The note distinguished between the church’s welcome for gay people, which it upheld, but not their unions. The opinion said such unions are not part of God’s plan, and any sacramental recognition of them could be confused with marriage.

    “I feel ashamed for my Church. I mainly feel intellectual and moral incomprehension,” Bonny said in an opinion for De Standaard

    I would like to apologise to all for whom this responsum is painful and incomprehensible. Their pain for the Church is mine today,” he writes.

    The document, he wrote, lacks scientific basis, theological nuance and ethical caution, in particular in the passage which states, “That in God’s plan there is no remotely possible resemblance or even an analogy between heterosexual and same-sex marriage.”

    “I myself know gay couples, in civil marriages with children, who form a warm and stable family, and who also actively participate in parish life,” he writes. “Some of them are active full-time as pastoral or church employees. I am very grateful to them. Who has an interest in denying that no resemblance or analogy to heterosexual marriage is possible here?”

    The responsum also states clearly that God cannot condone a sin; homosexual couples are living in sin and the Church cannot approve that.

    “Sin is one of the most difficult theological and moral categories to define, and thus one of the last to cleave to individuals and their way of living together,” Bonny said.

    “A respectful approach to same-sex marriage can only take place in the broader context of the Order of Service for Marriage, as an eventual variation on the theme of marriage and family life, with an honest acknowledgement of actual similarities and differences,” he concludes.

    Alan Hope
    The Brussels Times

  7. Daithi O'Muirneachain says:

    We can only play the game of life with the cards dealt to us. Neither, did we decide the rules of the game and God knows this.
    Unfortunately, the Roman Church was always one of rules and regulations, strictly enforced and with severe penalties for defaulters, in the past even torture and death.
    Same sex marriage and registery office marriage are civil legal entities. So, in giving a blessing to a same sex couple, who seek it as they search for God in their lives, is the correct action to take. Blessings here are for people.

  8. kyril rocha says:

    The other day our sister Soline Humbert assured me that my English is not that bad (thanks a lot, Soline). So I dare to make a comment:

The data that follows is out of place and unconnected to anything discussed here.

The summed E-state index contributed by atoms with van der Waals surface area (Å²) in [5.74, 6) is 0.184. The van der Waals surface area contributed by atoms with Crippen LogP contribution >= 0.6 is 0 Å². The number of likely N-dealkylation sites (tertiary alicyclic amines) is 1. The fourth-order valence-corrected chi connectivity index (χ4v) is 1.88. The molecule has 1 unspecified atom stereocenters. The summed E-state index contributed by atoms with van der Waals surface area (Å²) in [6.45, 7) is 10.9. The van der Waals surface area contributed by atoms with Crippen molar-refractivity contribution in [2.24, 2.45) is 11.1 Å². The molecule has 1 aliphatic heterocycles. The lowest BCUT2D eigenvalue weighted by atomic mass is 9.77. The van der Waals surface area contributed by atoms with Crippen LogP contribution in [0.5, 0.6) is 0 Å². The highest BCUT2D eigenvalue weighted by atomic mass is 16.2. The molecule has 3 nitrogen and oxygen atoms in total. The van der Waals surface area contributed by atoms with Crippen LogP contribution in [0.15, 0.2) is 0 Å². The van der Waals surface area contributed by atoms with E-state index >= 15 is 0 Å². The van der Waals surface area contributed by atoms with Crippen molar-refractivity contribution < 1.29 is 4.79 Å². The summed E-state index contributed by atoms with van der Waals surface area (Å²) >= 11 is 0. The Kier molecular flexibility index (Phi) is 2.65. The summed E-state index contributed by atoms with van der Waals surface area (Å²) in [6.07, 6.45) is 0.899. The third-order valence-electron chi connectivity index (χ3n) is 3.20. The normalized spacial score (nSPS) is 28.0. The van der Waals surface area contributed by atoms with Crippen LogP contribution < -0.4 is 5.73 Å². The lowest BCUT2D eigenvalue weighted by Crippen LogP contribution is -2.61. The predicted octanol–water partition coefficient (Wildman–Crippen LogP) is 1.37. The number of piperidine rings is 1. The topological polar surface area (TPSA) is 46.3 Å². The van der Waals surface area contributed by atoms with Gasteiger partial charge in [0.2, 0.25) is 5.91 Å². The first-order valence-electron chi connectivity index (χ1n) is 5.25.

Well, did the Holy Inquisition also prohibit pastoral agents from, say, attending a house opening lunch when a divorced or gay couple wants to celebrate their civil union (in the Pope’s expression) and then pray with them and for them? Would such pastoral agents need to use liturgical vestments or ritual books? I really hope not…

  9. Phil Dunne says:

    Last week Francis went to Iraq and spoke of peace. This week he signed this document of violence and further endangered the lives of our LGBT sisters and brothers in parts of the world where they are not safe.
    The silence of the Irish bishops is deafening.
    Jesus wept and so do I.

  10. Stephanie Jennings says:

    Thank you ACP for your press release. My heart goes out to all priests that are aware of how contradictory the RCC position on gay marriage is in terms of the basic precepts of Christianity.
    Fortunately it is easier for lay people like me that have tried to maintain a connection for the sake of community to now just say enough is enough. You have taken a step too far in Rome. Thank you ACP for trying to keep a true Christian torch alive.This current statement has left me in a position where I cannot defend the indefensible.

  11. Joe O'Leary says:

    Phil Dunne, just a small correction: he did not sign the document, and America magazine say he gave it a nod of approval as it was rushed by him BEFORE his trip to Iraq. A similar story emerged about the ridiculous 2003 CDF document denouncing gay marriage and civil unions–that it was pushed through by a minority in the CDF during a vacation and took many officials by surprise. Nonetheless that document is proudly displayed on the Vatican’s website.

    People used to point out that Persona Humana (1975) did not bear the papal signature, and its more notorious successor Homosexualitatis Persons (1986) is not signed by the Pope either. Instead: (During an audience granted to the undersigned Prefect, His Holiness, Pope John Paul II, approved this Letter, adopted in an ordinary session of the Congregation for the Doctrine of the Faith, and ordered it to be published.) Parentheses in original, which also italicizes the sentence.

    It looks like settled papal policy to leave the CDF to look after LGBT questions, regarded as “doctrinal” (let’s not forget that in its old guise as the Roman Inquisition it punished the “heresy” of disagreeing with its view on “sodomy” by burning at the stake). Paul VI, John Paul II, Benedict XVI, and Francis have lots of obiter dicta or pastoral principles that sweeten the pill of what the CDF come up with. But this good cop, bad cop routine is not working.

    When we find bishops crying out that the Vatican game is intolerable, it’s a clear sign that a drastic change of approach is needed, such as Vatican II began with regard to Judaism.

  12. Joe O'Leary says: